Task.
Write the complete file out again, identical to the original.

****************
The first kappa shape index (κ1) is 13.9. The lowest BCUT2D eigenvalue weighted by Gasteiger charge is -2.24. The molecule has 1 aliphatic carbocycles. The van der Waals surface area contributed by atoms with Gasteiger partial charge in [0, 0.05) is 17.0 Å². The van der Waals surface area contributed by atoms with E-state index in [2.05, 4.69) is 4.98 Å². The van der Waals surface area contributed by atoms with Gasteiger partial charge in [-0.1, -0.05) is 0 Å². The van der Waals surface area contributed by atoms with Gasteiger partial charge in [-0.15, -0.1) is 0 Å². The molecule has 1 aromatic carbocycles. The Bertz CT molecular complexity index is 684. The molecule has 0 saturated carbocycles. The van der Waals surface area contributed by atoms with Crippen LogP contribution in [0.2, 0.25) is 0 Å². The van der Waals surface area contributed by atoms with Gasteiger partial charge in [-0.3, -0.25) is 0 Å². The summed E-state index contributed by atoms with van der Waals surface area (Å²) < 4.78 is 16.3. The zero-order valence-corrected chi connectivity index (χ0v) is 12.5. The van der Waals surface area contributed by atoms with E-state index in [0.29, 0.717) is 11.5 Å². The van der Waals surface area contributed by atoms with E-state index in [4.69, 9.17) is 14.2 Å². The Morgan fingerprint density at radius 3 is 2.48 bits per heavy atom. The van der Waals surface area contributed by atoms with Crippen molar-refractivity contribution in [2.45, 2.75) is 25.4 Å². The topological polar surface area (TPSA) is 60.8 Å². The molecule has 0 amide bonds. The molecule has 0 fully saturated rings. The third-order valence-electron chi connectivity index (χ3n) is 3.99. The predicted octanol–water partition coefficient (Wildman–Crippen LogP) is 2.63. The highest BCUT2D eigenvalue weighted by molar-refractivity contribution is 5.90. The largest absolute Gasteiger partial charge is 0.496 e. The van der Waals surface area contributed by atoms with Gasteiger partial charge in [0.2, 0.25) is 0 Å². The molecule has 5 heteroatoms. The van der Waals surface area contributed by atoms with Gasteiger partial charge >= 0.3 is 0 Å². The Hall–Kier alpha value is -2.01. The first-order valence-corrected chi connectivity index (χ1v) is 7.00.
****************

The first kappa shape index (κ1) is 13.9. The lowest BCUT2D eigenvalue weighted by Gasteiger charge is -2.24. The molecule has 1 aliphatic carbocycles. The van der Waals surface area contributed by atoms with Gasteiger partial charge in [0, 0.05) is 17.0 Å². The van der Waals surface area contributed by atoms with E-state index in [2.05, 4.69) is 4.98 Å². The van der Waals surface area contributed by atoms with Gasteiger partial charge in [-0.1, -0.05) is 0 Å². The van der Waals surface area contributed by atoms with Gasteiger partial charge in [-0.15, -0.1) is 0 Å². The molecule has 1 aromatic carbocycles. The Bertz CT molecular complexity index is 684. The molecule has 0 saturated carbocycles. The van der Waals surface area contributed by atoms with Crippen LogP contribution in [0.2, 0.25) is 0 Å². The van der Waals surface area contributed by atoms with Gasteiger partial charge in [-0.3, -0.25) is 0 Å². The summed E-state index contributed by atoms with van der Waals surface area (Å²) < 4.78 is 16.3. The zero-order valence-corrected chi connectivity index (χ0v) is 12.5. The van der Waals surface area contributed by atoms with E-state index in [0.29, 0.717) is 11.5 Å². The van der Waals surface area contributed by atoms with E-state index in [4.69, 9.17) is 14.2 Å². The Morgan fingerprint density at radius 3 is 2.48 bits per heavy atom. The van der Waals surface area contributed by atoms with Crippen molar-refractivity contribution in [2.45, 2.75) is 25.4 Å². The topological polar surface area (TPSA) is 60.8 Å². The molecule has 0 amide bonds. The molecule has 0 fully saturated rings. The third-order valence-electron chi connectivity index (χ3n) is 3.99. The predicted octanol–water partition coefficient (Wildman–Crippen LogP) is 2.63. The highest BCUT2D eigenvalue weighted by molar-refractivity contribution is 5.90. The largest absolute Gasteiger partial charge is 0.496 e. The van der Waals surface area contributed by atoms with Gasteiger partial charge in [0.2, 0.25) is 0 Å². The molecule has 5 heteroatoms. The van der Waals surface area contributed by atoms with Gasteiger partial charge >= 0.3 is 0 Å². The Hall–Kier alpha value is -2.01. The first-order valence-corrected chi connectivity index (χ1v) is 7.00.